Help Please Lost Everything on my iMac

Discussion in 'iMac' started by newlife21, Jul 13, 2011.

  1. newlife21 macrumors newbie

    Jul 13, 2011
    Im new here so I hope I posted this in the correct forum. I was an idiot and re-loaded Mac OS X 10.5.8 and never backed up my files. I didn't know I would lose everything. But, I did. Everything is gone, all my files, photo's, programs, everything. Is there anyway to restore and find everything or is it just gone? Any help I would gratefully appreciate.
  2. Hellhammer Moderator


    Staff Member

    Dec 10, 2008
    Data recovery is possible but very, very expensive. It can easily costs hundreds, or even thousands of dollars.
  3. newlife21 thread starter macrumors newbie

    Jul 13, 2011
    That's what I was afraid of. Thanks! lol, Guess I'd be perfect for one of the automatic online backup company commercials now.
  4. MacDawg macrumors Core


    Mar 20, 2004
    "Between the Hedges"
    No need for online backups, Time Machine and a cheap external HD and you are in business
  5. xUKHCx Administrator emeritus


    Jan 15, 2006
    The Kop
    If you want to try and recover anything do not use the drive. There are programs you can use to try and recover your items or at least some of them, but it is imperative that you stop using the drive asap.

    I can't remember the all the program names of the top of my head, hopefully someone else can step in, but I didn't want to wait until I can find those programs if you are still using the drive.

    Right now I would think of your data as gone and any you can get back as a bonus.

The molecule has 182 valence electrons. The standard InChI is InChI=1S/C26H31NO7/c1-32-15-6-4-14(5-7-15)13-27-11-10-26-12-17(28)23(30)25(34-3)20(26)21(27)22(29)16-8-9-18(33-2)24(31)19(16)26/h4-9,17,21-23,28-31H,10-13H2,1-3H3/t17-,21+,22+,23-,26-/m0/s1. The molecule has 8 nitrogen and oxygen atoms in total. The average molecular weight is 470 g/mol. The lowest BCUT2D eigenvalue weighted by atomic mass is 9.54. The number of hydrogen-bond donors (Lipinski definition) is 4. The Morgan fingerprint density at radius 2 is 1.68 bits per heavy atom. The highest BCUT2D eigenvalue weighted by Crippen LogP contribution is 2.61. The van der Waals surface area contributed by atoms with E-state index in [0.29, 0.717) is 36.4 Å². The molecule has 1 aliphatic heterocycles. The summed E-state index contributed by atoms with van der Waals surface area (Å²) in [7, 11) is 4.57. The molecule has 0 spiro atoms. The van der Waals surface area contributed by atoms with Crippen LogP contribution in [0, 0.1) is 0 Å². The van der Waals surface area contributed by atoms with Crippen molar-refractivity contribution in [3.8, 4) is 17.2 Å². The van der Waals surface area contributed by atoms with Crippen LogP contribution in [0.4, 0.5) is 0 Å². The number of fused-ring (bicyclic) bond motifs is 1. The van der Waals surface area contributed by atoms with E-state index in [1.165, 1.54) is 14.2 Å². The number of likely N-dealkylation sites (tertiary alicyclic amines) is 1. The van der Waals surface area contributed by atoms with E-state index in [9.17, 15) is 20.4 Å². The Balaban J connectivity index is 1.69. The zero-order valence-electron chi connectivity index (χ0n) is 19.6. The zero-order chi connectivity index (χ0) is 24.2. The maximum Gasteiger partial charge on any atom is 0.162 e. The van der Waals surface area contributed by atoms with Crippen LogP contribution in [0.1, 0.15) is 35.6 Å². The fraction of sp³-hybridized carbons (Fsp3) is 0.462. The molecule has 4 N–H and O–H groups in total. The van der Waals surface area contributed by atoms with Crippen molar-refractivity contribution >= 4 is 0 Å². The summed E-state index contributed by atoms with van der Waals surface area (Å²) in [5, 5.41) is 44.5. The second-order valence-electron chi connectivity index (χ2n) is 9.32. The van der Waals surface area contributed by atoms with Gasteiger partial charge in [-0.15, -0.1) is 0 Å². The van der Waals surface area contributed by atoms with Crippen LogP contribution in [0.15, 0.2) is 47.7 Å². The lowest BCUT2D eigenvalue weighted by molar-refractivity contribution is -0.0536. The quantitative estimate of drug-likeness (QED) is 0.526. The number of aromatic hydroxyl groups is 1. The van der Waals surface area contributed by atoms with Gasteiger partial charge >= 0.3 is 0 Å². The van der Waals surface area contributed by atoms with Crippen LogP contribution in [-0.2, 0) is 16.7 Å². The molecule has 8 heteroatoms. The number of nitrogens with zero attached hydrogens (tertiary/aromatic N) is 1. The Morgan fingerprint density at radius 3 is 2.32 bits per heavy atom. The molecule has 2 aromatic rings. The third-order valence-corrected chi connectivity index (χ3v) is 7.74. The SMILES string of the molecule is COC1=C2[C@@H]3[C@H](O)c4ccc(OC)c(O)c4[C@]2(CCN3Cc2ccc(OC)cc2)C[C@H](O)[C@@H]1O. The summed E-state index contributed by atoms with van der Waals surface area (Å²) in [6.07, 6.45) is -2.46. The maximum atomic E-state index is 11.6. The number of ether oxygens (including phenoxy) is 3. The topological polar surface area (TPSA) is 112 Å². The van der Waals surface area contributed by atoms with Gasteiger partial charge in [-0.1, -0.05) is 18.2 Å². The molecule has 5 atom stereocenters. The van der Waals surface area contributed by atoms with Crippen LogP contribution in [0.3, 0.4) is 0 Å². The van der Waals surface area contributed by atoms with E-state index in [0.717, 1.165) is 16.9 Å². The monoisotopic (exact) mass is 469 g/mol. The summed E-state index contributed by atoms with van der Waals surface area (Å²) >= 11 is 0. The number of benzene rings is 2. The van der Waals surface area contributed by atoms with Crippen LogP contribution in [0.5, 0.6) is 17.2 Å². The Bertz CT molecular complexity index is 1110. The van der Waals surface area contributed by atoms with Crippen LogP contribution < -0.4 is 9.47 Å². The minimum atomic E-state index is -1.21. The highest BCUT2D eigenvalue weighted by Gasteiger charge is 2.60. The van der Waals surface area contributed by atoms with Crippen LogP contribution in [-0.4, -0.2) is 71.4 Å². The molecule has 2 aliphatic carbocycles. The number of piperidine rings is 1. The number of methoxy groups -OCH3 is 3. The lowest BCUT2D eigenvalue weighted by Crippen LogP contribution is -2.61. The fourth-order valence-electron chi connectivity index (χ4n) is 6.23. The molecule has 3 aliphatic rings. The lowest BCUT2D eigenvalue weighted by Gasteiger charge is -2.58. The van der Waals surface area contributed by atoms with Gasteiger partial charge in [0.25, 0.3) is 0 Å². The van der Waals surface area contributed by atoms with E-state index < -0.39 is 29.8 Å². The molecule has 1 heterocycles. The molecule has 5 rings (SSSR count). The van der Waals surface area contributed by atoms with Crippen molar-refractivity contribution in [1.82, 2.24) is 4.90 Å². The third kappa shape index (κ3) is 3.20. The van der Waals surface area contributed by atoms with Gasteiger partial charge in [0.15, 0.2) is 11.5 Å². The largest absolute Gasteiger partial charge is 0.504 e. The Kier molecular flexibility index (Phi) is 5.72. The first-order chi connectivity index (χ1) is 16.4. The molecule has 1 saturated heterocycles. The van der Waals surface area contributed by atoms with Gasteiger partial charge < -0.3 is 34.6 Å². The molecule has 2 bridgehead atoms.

6. xUKHCx Administrator emeritus


    Jan 15, 2006
    The Kop
    I have used that one in the past. I found that no one program gets everything and running a range of them gets the best results overall. However these programs are not cheap, although there are a few free ones that I have used quite successfully in the past: TestDisk and PhotoRec
  7. 88 King macrumors 6502

    88 King

    Jun 18, 2011
    London, UK
    I suggest try SpinRite by Steve Gibson. I used it on my mum's laptop with water damage and recovered most of her photos.

    You might need to remove the hard drive from the imac and connect it to another PC to attempt to recover the data.
  8. newlife21 thread starter macrumors newbie

    Jul 13, 2011
    Thanks for all the help. Yes I've been using the drive for almost a month, so I'm just accepting the information is lost. Thanks again everyone for taking time and offering your suggestions.
  9. sth macrumors 6502a

    Aug 9, 2006
    The old world
    Do you have a Time Machine disk now? (or any other backup solution)
  10. Mr Rogers macrumors regular

    Oct 24, 2003
    Hong Kong
    Back-up first

    Sorry to hear about your issue.

    There are a number of actually forensic programs that could help, similar to Data Rescue buy way more expensive - there are copies of these available for free if you get my gist, just do a OSX, Forensics search on Google and you can grab a copy.

    However, as even I've found out, its important to back-up and storage is not too expensive now, usb 3T options being very cheap and these are fine for Time Machine.

    As others have stated, do not use your HDD, get another Mac in the house and utilise Target Mode to try and recover date, any programme will take a long time though to recover less than 100% of your lost data.

    At the end of the day, back-up with Time Machine and Carbon Copy Cloner.

    Hope you have some success.
  11. sth macrumors 6502a

    Aug 9, 2006
    The old world
    Question: When you reinstalled 10.5: Did you choose "Archive and Install" or "Erase and Install"?

    If you chose the first one: Check the "Users" folder on your hard drive, maybe your old home directory is still there.
  12. Fishrrman macrumors G5


    Feb 20, 2009
    "Guess I'd be perfect for one of the automatic online backup company commercials now."

    No, it doesn't work like that.

    Backup works better when YOU learn how to set it up, control it, and use it. It's not difficult at all. In fact, it's downright EASY.

    You can get a fully-bootable backup system going for less than $100.

    Here's what you need: